Visiting the museum is a breathtaking experience; the climate in Maranguape is milder than in Fortaleza, and what you learn (and taste) stays with you forever. For more, visit http://www.ypioca.com.br/

Ernest Barteldes is a freelance writer based on Staten Island, New York. He can be reached at ebarteldes@yahoo.com.

The picture is by Renata Baluk.

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  • Show Comments (5)

  • Ric

    Well, thanks for the tip.

  • Ernest Barteldes

    to Cluther and Ric
    Cluther, you are right about the ill feeling about Brazilian wine; there are some fine vintages coming out of Brazil, but there is a stigma on the national product due to the fact that for many years Brazilian wine was below par. At my last visit in July, I did sample some fine examples of local wineries and was surprised; in Brazil, Argentinean, Chilean and Portuguese wines seem to be more popular among the upper crust (totally unscientific findings, though). As for the dragon breath of cachaca, try the organic flavored cachaca, which leave none of it

  • Ric

    Slightly Insulted Was the Host, Eh?
    ItÀ‚´s none of the above, you goop. ItÀ‚´s that cachaÀƒ§a is ubuquitous and in many places, free at the counter by the shot. And the smell on the breath is easily identifiable and offensive to most. Could be any drink, vodka in Russia for example. But for the Brazilians unloading ships, cutting cane, pushing carts, hacking down the jungle, carrying sacks of cement on their heads, when itÀ‚´s over they canÀ‚´t afford Old Eight and canÀ‚´t order a cocktail, and when itÀ‚´s time to pass out they drink cachaÀƒ§a. Let them sleep it off. Perhaps if they didnÀ‚´t have it they would murder their masters like the Haitians did to the French. There are a lot of cheaper pingas than 51 and the one mentioned above……

  • cluther

    CachaÀƒ§a and Brazilian’s anti-Brazilian bias
    It is a very Brazilian comment to suggest that it is CachaÀƒ§a, not alcoholism or any number of other social ills, which makes people poor. It is an example of the social stigma that CachaÀƒ§a carries with the Brazilian middle and upper class (as noted by the article’s author).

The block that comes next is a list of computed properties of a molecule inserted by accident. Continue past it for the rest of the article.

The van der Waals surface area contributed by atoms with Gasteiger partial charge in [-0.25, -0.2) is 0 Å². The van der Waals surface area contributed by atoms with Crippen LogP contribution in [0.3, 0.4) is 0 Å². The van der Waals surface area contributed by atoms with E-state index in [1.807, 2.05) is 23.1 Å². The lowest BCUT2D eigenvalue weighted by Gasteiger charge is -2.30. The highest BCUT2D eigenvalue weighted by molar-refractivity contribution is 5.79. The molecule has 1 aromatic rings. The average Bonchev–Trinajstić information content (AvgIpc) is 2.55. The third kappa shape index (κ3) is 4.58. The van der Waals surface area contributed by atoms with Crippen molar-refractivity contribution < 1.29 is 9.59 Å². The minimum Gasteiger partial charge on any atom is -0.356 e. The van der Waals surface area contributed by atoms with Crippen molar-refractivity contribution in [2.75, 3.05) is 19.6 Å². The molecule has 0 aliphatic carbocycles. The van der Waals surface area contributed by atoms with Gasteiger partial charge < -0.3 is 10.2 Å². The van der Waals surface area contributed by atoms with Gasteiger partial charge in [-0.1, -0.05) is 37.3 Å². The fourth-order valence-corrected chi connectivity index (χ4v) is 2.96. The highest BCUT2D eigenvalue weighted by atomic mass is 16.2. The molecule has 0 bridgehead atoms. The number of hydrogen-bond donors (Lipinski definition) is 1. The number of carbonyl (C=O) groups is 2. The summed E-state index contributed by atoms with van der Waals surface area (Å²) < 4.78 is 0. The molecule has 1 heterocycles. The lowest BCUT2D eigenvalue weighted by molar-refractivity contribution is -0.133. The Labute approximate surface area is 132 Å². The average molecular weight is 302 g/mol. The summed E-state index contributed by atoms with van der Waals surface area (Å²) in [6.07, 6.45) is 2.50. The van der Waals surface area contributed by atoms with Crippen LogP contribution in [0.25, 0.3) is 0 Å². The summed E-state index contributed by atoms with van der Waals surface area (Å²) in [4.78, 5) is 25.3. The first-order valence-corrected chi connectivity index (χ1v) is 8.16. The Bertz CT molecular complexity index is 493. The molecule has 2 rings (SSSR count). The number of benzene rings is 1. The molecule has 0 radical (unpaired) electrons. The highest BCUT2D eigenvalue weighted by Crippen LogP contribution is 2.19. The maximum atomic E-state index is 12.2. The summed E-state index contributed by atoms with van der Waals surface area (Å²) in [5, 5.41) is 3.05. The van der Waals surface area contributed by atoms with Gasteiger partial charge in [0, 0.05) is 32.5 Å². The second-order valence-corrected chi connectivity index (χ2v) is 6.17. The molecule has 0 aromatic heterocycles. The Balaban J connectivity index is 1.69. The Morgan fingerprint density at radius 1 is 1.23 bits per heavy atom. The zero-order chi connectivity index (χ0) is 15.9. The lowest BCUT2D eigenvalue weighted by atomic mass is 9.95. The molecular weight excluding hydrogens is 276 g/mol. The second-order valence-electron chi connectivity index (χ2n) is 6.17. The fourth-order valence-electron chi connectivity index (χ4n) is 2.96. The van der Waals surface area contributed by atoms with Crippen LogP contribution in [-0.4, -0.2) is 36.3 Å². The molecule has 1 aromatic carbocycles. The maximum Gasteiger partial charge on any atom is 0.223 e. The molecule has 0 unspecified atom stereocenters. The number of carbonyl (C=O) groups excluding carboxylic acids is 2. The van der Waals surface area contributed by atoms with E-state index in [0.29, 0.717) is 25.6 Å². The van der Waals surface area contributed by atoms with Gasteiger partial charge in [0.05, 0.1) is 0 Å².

A similar stigma is attached to by Brazilians to anything Brazilian made – a belief that ANYTHING foreign made is better than domestic. So while CachaÀƒ§a and caiparinhas are the rage at sophisticated bars in Europe the sophisticated Brazilians drink less interesting caiparioskis (made with imported vodka). It’s been explained to me that this anti-Brazilian bias is a hang-over from the colonization but it continues to baffle me considering the quality of many Brazilian goods these days (from food to furniture, clothing and airplanes). The Brazilians will call me naive, but I wonder how many more social problems Brazilians could solve if they only believed in themselves more.

    Until that day arrives I advise other gringos not to make the social faux-paux of bringing vino nacional (Brazilian wine) as a gift when invited to a dinner party in Brazil. While I found the wine to be surprisingly good, I later found out (through a 3rd party of course) that the host was slightly insulted by my gift.

  • Ric

    Dealing With Hopelessness
    According to some comentators, cachaca is why many poor stay poor.